As Microsoft Teams continues to gain traction, and I find myself part of more 1:1 and 1:many chats in Teams I frequently see confusion about who is replying to which message in an active chat. This is much more common when the replies are flying at a frantic pace causing messages to lose context.
The Teams mobile app has a built in swipe function to quote a message and reply making it clear where the the reply is joined. Simply swipe right on a specific message and hit the reply button which will quote the message and start the reply dialogue:
When using the desktop app, though, quoting a reply is not as intuitive. It can still be done, and I use it often. Simply copy the text you’d like to quote, then start a new message with the ‘>’ character. This will initiate a quote box that you can paste the text into before replying.
As @TheVarnish made clear to me when I showed him, this isn’t exactly the same functionality that exists in the mobile app. I’ll give you the same advice I gave him 😊…there are plenty of uservoice requests for the functionality, and I would suggest you vote for the feature if it is something you’d like.
Desktop and application sharing has long been a thing in collaboration systems like OCS, Lync, Skype for Business, and Teams. However, one of the shortcomings has been that sharing a video that has audio, or audio on its own was not optimal. The video did not match up with the audio and the experience was very choppy.
In 2019, however, Microsoft released the ability to incorporate the option to share the audio from the host system via a Teams meeting or sharing session (which is now outdated info). This was a welcome change as it was frequently asked for. Share system audio was something that I frequently show people when doing training sessions. Much to my surprise though, in a recent training session I was unable to find this option. After a bit of poking around, I found that the option had been moved to an inconspicuous location without any notification (at least to my knowledge)…so is life in “the cloud”!
How Do I Share System Audio Now??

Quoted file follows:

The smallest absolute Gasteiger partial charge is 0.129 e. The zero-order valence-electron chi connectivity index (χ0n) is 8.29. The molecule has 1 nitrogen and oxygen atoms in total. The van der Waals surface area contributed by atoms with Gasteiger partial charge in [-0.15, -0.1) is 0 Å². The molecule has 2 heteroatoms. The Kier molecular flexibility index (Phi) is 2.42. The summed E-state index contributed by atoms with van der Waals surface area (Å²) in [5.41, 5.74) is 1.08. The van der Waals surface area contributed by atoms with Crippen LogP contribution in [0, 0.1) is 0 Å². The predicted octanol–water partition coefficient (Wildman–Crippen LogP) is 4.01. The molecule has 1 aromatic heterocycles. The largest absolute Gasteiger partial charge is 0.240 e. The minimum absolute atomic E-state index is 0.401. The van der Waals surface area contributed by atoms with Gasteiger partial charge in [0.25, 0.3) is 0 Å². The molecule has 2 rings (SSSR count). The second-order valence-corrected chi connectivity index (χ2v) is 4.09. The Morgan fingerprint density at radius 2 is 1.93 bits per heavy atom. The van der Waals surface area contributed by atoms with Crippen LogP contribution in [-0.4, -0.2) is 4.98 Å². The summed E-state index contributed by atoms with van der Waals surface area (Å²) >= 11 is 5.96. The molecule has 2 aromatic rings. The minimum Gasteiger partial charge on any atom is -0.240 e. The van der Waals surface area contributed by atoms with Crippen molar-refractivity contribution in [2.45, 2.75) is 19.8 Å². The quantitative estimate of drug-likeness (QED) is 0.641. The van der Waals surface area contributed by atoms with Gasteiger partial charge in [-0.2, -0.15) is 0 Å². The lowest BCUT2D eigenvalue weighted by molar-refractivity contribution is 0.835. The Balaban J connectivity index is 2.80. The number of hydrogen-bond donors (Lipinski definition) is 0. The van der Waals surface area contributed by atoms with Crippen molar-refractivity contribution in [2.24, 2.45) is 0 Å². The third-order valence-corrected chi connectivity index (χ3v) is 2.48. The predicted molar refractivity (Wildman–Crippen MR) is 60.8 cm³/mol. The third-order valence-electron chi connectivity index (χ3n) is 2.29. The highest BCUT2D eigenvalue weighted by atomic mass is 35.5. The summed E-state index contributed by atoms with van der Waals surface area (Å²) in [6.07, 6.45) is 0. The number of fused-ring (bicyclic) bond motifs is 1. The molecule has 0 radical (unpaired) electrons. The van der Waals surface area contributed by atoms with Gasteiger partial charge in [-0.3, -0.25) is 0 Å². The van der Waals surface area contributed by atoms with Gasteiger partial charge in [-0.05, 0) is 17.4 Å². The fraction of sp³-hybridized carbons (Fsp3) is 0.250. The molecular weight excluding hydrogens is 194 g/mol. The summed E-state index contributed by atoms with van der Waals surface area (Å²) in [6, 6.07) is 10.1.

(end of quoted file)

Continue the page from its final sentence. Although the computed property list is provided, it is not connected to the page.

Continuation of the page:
Never fear, it is still very easy to share system audio if you can’t find it elsewhere though! There are a couple of things you’ll need to do. Keep in mind that this will share ALL system audio…so if you get dings and whistles from new email alerts, etc those will also come through to the attendees so you may want to go into focus mode or do not disturb ahead of time.
Start a meeting or chat with a person or group
Connect to the audio
Once you’re connected to audio in a Teams meeting or chat, share either your desktop or a specific window that will include the object that you’re wanting to share audio from
Hover at the top of the screen until the presentation toolbar appears.
You’ll see an icon between “Give Control” and “Stop Presenting” that allows you to share the system audio:
That’s it, now you can play your video or audio clip and the attendees will hear it in near real time!
Have a Microsoft Teams quick tip that you think should be included in a future post? Comment below or connect with me on social media!
If you have rolled out Teams, or any user facing technology platform, you will agree that one of the biggest challenges has nothing to do with making the technology work. Instead, that challenge is usually getting people to adopt and use the new system.
I get it, breaking habits is hard and using email as your go to communication tool is a habit that we’ve had for many years. So what’s a person to do when you receive an email but want to reply and have a quick conversation outside of email instead?
It doesn’t matter if I’m in a group text with friends or family, posting on Twitter, or collaborating in Teams…using GIFs is my lifeblood! (PS. I only use the type that have a soft g…JIF is for peanut butter…don’t try to change my mind, it won’t work 😉)
Sometimes, the perfect GIF is out there but just not surfacing in your Teams searches. What’s a GIF master to do??
One of the awesome collaboration options within Microsoft Teams is the persistent chats that can occur outside of a Team or Channel. These are good for having one off business conversations that don’t relate to a specific Team but also for building camaraderie and having a little fun around the virtual water cooler. As you are a part of more and more chats, it can soon become confusing as to the intent. How do you quickly find the exact chat you are looking for?